The Yame municipal government applied for pilot-school status with the education ministry for the school–an integrated primary and middle school–so that it could begin offering a new subject dedicated to manners and polite language usage from April last year. First- and second-graders take 20 classes a year, while third-graders and up take 40 classes in such subject each year.
In addition to teaching manners and honorifics, the children are introduced to kendo and the tea ceremony–both of which are popular in the local community–to give them hands-on experience. The third- and fourth-graders learn about the tea ceremony, while the fifth- and sixth-graders try kendo. Middle school students are required to do both.
“The students always look forward to learning about the two arts,” said Toshiro Hazeyama, 56, principal at Joyo’s primary school division. “They’ve also become better at communicating to older people with the proper respect.

In calligraphy and etiquette, form countsHitomi Seki / Yomiuri Shimbun Staff Writer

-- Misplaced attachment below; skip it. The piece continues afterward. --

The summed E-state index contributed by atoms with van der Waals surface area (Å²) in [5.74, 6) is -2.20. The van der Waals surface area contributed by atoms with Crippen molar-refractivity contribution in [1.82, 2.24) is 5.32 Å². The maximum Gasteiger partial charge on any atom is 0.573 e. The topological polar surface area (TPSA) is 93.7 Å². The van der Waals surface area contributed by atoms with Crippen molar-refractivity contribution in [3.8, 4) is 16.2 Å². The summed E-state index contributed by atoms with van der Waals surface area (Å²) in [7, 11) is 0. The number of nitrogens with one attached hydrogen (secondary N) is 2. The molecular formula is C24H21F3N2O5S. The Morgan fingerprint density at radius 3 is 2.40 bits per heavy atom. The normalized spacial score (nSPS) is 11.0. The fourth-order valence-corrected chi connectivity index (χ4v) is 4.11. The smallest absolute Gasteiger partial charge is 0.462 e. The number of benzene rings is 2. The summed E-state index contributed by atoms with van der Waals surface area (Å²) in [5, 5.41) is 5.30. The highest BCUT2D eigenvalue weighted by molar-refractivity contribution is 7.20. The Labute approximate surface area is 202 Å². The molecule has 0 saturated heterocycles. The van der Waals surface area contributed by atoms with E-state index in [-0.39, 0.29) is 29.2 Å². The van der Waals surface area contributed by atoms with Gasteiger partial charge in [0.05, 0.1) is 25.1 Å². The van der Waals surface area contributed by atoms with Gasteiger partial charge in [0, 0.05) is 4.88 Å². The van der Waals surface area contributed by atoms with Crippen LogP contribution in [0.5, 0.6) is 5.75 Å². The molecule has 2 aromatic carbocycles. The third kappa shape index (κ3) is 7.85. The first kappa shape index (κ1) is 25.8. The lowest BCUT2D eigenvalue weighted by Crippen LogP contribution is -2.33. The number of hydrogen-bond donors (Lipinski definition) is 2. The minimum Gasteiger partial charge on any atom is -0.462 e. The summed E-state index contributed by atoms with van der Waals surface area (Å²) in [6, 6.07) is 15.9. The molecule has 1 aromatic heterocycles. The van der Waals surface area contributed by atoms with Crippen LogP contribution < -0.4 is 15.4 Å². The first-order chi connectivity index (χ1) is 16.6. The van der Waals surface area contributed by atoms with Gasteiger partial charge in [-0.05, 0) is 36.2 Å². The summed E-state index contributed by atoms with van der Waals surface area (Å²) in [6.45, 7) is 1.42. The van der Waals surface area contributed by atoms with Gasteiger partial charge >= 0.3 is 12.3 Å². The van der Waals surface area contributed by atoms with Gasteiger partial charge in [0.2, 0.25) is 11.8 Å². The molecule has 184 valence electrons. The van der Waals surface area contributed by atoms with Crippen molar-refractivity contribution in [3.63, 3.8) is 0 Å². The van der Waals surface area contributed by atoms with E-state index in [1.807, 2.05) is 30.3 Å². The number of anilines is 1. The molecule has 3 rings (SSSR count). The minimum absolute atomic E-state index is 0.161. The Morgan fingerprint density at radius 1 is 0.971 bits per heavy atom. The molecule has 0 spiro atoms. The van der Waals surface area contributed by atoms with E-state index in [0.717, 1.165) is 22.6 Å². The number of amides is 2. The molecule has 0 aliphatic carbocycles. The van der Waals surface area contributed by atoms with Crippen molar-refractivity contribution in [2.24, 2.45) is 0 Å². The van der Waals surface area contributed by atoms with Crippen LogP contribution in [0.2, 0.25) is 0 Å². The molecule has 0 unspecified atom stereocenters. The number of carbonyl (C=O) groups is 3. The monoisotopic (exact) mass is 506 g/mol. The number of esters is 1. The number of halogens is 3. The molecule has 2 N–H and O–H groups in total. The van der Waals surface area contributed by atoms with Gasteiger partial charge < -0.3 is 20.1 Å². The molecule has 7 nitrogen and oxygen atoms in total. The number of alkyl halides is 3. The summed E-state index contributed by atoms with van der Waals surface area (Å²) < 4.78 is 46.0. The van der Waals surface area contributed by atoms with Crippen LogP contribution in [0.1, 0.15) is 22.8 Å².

The following is an excerpt from The Yomiuri Shimbun’s Educational Renaissance series. This part of the series, to be continued next week, focuses on teaching aspects of Japan’s traditional culture.
Thirty-two first-graders formed two lines before leaving their classroom and then headed in an orderly manner to another room, where they seated themselves and greeted their teachers before beginning a calligraphy lesson.
The room at the publicly run Minami Primary School in Ito, Shizuoka Prefecture, is specifically used to teach the traditional art of writing using brush and ink.
Although the teaching guidelines for primary schools stipulate that calligraphy instruction begin in third grade as part of the Japanese language curriculum, Minami Primary School has required its first- and second-graders to learn the ancient art since 2006. The students are instructed in calligraphy–shodo in Japanese–almost every week.